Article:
By George Kevin Jordan, Special to the AFRO
If this past year’s FilmFestDC taught us anything, it’s that Washington, D.C. is a hot spring of talent and great films. And now if you are a budding documentarian there are more opportunities to tell your story as Humanities DC is offering burgeoning filmmakers up to $30,000 in grants for their #DCDocsGrant.
The Humanities Council of Washington, D.C. was founded in 1980 with a mission to enrich the community through the humanities via various programming and grants.
DC DOCS provides financial support, access and resources to local filmmakers who want to tell local stories through the medium of documentary short film. The grant is available for projects conducted between July 15, 2019, and July 15, 2020.
Eligible projects should be:
- led by mid-career or established filmmakers who can provide evidence of their past successes,
- informed by humanities scholars knowledgeable about the field or subject-matter the documentary short will cover,
- innovative, unique, and of strong educational interest to a wide public audience
- focused on one or more central humanities disciplines.
In addition to an overall description of the project, the grant application will also require:
- A statement of expected impact,
- A description of collaboration and community involvement,
- List the project team and roles they will play,
- Timeline of film project activities/stages,
- Marketing and evaluation strategies, and
- Budget and budget narrative.
According to the site, selected partners will have the opportunity to work with the HDC grants team who will provide capacity-building and subject-matter support throughout the life of the project.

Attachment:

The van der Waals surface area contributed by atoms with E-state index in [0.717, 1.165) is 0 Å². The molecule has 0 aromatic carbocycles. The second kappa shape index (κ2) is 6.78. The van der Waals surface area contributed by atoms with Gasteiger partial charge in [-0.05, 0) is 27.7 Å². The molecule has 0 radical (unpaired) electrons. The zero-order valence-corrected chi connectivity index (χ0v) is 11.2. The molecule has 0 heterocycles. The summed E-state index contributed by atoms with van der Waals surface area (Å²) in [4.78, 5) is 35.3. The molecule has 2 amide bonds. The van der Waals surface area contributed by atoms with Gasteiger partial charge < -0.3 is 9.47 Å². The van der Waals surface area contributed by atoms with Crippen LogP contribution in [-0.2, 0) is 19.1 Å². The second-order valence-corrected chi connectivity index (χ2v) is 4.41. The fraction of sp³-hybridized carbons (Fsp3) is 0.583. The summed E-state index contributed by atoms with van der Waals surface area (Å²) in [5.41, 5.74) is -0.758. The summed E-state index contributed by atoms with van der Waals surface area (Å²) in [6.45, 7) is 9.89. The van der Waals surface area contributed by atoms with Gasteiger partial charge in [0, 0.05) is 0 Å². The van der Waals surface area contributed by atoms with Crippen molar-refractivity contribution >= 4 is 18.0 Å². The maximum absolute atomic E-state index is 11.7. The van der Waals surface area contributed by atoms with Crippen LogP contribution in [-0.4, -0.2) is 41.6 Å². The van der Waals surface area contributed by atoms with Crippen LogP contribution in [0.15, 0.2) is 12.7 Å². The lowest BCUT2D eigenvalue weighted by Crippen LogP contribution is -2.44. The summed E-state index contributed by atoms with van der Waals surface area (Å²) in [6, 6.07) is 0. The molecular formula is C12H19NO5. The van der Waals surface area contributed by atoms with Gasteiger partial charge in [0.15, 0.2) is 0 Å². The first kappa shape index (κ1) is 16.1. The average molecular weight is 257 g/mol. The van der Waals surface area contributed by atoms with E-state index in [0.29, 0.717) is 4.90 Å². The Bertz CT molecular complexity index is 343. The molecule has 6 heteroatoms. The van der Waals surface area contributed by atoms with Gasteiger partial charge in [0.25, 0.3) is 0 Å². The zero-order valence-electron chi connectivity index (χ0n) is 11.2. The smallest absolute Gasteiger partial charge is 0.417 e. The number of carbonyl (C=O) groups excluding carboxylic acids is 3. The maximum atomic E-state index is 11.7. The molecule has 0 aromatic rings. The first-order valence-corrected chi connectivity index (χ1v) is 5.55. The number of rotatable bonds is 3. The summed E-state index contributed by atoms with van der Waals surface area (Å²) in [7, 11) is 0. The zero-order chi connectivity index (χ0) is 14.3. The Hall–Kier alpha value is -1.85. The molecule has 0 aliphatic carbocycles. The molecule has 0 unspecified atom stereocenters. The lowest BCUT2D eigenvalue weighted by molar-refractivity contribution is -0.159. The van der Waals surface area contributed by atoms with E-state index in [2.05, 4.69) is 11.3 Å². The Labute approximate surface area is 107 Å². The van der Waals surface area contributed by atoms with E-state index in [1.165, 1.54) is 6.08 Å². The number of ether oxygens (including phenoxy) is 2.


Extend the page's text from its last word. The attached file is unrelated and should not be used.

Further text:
What is a Documentary Short?
An eligible documentary film is defined as a nonfiction motion picture dealing creatively with cultural, artistic, historical, social, scientific, economic or other subjects. It may be photographed in actual occurrence, or may employ partial reenactment, stock footage, stills, animation, stop-motion or other techniques, as long as the emphasis is on fact and not on fiction with a running time of 40 minutes or less, including all credits.
This definition is based on (though not identical to) the one found in the 91st Academy Awards-Special Rules for the documentary awards.
What is a Scholar?
A scholar may be a working academic professional with an advanced degree in the humanities discipline most closely related to the proposed project, but an appropriate scholar does not always need these credentials. Some qualified scholars may lack an advanced degree or university affiliations but may be recognized subject-matter experts in the documentary project’s field of inquiry. In either case, the applicant must support their choice of scholar in the application narrative.
Proposals will be reviewed in June and selected projects will be announced in early July. The deadline is May 29th for this opportunity. For more information please go to: http://bit.ly/HDCDocGrant2019.
Past grant recipients have been the filmmakers behind “Barry Farms” and “Dignity and Defiance: A Portrait of Mary Church Terrell”